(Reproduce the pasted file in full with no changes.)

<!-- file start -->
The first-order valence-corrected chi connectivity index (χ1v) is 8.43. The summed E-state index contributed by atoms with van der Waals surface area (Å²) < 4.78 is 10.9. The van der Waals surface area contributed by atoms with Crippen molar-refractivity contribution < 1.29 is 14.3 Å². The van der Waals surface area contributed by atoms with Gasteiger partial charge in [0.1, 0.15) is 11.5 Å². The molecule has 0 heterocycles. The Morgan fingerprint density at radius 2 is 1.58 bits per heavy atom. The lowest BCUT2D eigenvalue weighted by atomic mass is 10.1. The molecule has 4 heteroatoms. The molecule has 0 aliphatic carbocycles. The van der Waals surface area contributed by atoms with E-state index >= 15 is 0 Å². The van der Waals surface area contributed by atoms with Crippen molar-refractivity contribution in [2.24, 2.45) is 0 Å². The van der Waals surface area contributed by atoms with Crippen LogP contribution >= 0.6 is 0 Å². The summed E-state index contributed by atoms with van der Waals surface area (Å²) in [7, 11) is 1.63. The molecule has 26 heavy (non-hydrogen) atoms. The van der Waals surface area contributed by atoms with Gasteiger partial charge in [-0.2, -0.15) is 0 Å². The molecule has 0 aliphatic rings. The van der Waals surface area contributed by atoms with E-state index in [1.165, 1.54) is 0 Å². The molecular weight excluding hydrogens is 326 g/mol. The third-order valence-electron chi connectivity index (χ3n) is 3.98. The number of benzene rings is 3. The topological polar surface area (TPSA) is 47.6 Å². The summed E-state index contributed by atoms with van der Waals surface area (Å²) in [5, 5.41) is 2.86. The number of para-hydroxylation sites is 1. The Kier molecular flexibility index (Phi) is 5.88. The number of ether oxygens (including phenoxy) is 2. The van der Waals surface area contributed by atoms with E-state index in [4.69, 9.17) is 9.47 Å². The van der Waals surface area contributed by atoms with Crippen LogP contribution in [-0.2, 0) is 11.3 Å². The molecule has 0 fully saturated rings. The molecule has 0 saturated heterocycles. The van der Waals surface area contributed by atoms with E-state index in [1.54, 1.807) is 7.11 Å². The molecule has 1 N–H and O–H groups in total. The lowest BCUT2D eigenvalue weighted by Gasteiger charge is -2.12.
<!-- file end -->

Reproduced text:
The first-order valence-corrected chi connectivity index (χ1v) is 8.43. The summed E-state index contributed by atoms with van der Waals surface area (Å²) < 4.78 is 10.9. The van der Waals surface area contributed by atoms with Crippen molar-refractivity contribution < 1.29 is 14.3 Å². The van der Waals surface area contributed by atoms with Gasteiger partial charge in [0.1, 0.15) is 11.5 Å². The molecule has 0 heterocycles. The Morgan fingerprint density at radius 2 is 1.58 bits per heavy atom. The lowest BCUT2D eigenvalue weighted by atomic mass is 10.1. The molecule has 4 heteroatoms. The molecule has 0 aliphatic carbocycles. The van der Waals surface area contributed by atoms with E-state index >= 15 is 0 Å². The van der Waals surface area contributed by atoms with Crippen molar-refractivity contribution in [2.24, 2.45) is 0 Å². The van der Waals surface area contributed by atoms with Crippen LogP contribution >= 0.6 is 0 Å². The summed E-state index contributed by atoms with van der Waals surface area (Å²) in [7, 11) is 1.63. The molecule has 26 heavy (non-hydrogen) atoms. The van der Waals surface area contributed by atoms with Gasteiger partial charge in [-0.2, -0.15) is 0 Å². The molecule has 0 aliphatic rings. The van der Waals surface area contributed by atoms with E-state index in [1.165, 1.54) is 0 Å². The molecular weight excluding hydrogens is 326 g/mol. The third-order valence-electron chi connectivity index (χ3n) is 3.98. The number of benzene rings is 3. The topological polar surface area (TPSA) is 47.6 Å². The summed E-state index contributed by atoms with van der Waals surface area (Å²) in [5, 5.41) is 2.86. The number of para-hydroxylation sites is 1. The Kier molecular flexibility index (Phi) is 5.88. The number of ether oxygens (including phenoxy) is 2. The van der Waals surface area contributed by atoms with E-state index in [4.69, 9.17) is 9.47 Å². The van der Waals surface area contributed by atoms with Crippen LogP contribution in [-0.2, 0) is 11.3 Å². The molecule has 0 fully saturated rings. The molecule has 0 saturated heterocycles. The van der Waals surface area contributed by atoms with E-state index in [1.54, 1.807) is 7.11 Å². The molecule has 1 N–H and O–H groups in total. The lowest BCUT2D eigenvalue weighted by Gasteiger charge is -2.12.